Clearwater, FL (PRWEB) July 17, 2014
Youth team sports is an industry that has proven to grow even in times of financial hardship. According to data collected from research and reports conducted by the Sports and Fitness Industry Association (SFIA), in 2009, sharp declines in sales in all sports sectors occurred, except team sports – and team sports dealers (retailers that specialize in serving organized sports groups such as high schools and leagues) performed better in the recession than main-line sporting goods stores; team uniform sales also grew in 2008, generating wholesale shipments of about $ 1.2 billion.(1) The Sports Facilities Advisory (SFA), leading resource for the planning and management of community and amateur sports complexes and recreation centers, says the trend has continued in subsequent years as youth and amateur sports and sports tourism have boomed – resulting in sport specialization by youth and leading to increased spending levels across several industries.
53.1% of Generation Z (2000+) participates in a team sport, a number which eclipses that of earlier generations and represents a steadily increasing trend in both participation and spending:
Team sports participants were less likely to delay spending on “Pay to Play” fees and membership dues, likely showing a stronger dedication to their sport of choice, and an attachment to the social aspect of the game that comes from being on a team and a member of a group or club.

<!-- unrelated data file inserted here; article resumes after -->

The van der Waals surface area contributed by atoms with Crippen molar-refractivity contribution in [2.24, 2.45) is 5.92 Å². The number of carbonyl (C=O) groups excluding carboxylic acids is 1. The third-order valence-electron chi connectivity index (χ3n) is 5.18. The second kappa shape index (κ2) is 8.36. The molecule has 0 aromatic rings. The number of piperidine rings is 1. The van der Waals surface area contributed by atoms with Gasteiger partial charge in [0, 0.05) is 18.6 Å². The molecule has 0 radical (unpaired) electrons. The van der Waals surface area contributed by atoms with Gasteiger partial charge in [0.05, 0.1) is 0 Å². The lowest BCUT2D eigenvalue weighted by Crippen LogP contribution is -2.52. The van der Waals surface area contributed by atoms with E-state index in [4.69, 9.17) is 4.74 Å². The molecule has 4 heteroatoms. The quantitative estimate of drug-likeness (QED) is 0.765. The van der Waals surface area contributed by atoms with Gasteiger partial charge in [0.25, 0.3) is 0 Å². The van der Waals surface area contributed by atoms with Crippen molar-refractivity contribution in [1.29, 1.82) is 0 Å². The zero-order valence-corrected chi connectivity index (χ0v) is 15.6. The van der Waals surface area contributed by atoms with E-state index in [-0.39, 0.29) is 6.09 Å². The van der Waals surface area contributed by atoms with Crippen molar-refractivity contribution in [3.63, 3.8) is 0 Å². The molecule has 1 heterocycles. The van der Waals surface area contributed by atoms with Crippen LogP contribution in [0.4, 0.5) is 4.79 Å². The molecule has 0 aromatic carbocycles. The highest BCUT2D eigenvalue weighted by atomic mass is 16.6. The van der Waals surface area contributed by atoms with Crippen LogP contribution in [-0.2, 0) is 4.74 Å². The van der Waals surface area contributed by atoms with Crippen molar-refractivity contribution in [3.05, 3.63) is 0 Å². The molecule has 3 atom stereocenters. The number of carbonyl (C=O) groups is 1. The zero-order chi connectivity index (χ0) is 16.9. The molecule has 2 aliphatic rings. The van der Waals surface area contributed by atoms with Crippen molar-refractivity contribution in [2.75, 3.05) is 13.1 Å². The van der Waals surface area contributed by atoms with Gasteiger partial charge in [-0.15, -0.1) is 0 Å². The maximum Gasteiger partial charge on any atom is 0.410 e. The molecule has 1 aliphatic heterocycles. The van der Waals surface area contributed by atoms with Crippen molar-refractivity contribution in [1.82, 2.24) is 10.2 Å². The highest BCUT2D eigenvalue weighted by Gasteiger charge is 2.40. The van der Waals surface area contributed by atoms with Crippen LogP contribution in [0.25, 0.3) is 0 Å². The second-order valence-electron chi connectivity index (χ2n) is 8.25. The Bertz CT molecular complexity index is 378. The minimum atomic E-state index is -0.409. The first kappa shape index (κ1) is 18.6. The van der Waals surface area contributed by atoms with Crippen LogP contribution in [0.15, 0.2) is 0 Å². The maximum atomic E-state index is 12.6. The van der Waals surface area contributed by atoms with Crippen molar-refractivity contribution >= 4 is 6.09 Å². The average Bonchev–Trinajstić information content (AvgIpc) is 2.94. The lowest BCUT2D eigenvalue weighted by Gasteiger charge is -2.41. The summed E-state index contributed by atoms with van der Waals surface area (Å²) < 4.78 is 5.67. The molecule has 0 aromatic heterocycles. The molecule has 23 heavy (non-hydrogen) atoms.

11 of the 13 sports sales categories surveyed showed higher intent to spend more than intent to spend less (amongst active Americans planning to spend at all).
Wrestling, field hockey, roller hockey, lacrosse, slow pitch softball and flag football all had 40%+ of their participants increase equipment spending in 2011.
Team sports participants are most likely to increase their spending on travel to take part in sport/recreation (38%) and team sports outside of school (38%).
Research demonstrated that when it came to increased spending, some sports sales categories showed a “double positive” – consumers saying they spent more in 2012 and that they plan to spend more in 2013. (1)
SFA Executive Vice President and Principal, Eric Sullivan, attributes the growth of spending on team sports to parents desire to provide much needed structure to kids. Sullivan says parents know that their kids are better off joining teams for soccer, baseball, basketball, lacrosse and other sports than kids who do not pursue organized interests. The trend, added Sullivan, is likely fueled by numerous factors, such as parents’ desire to see their children succeed and the fear that their kids will otherwise get involved in unhealthy activity. But because most club teams are unaffiliated with schools – instead, they’re organized through local programs – they are funded by fees charged to parents and a slow, but steady increase in corporate sponsors. “Still, added Sullivan, “parents foot the majority of the bill for several spending categories, including:
Monthly fitness membership dues;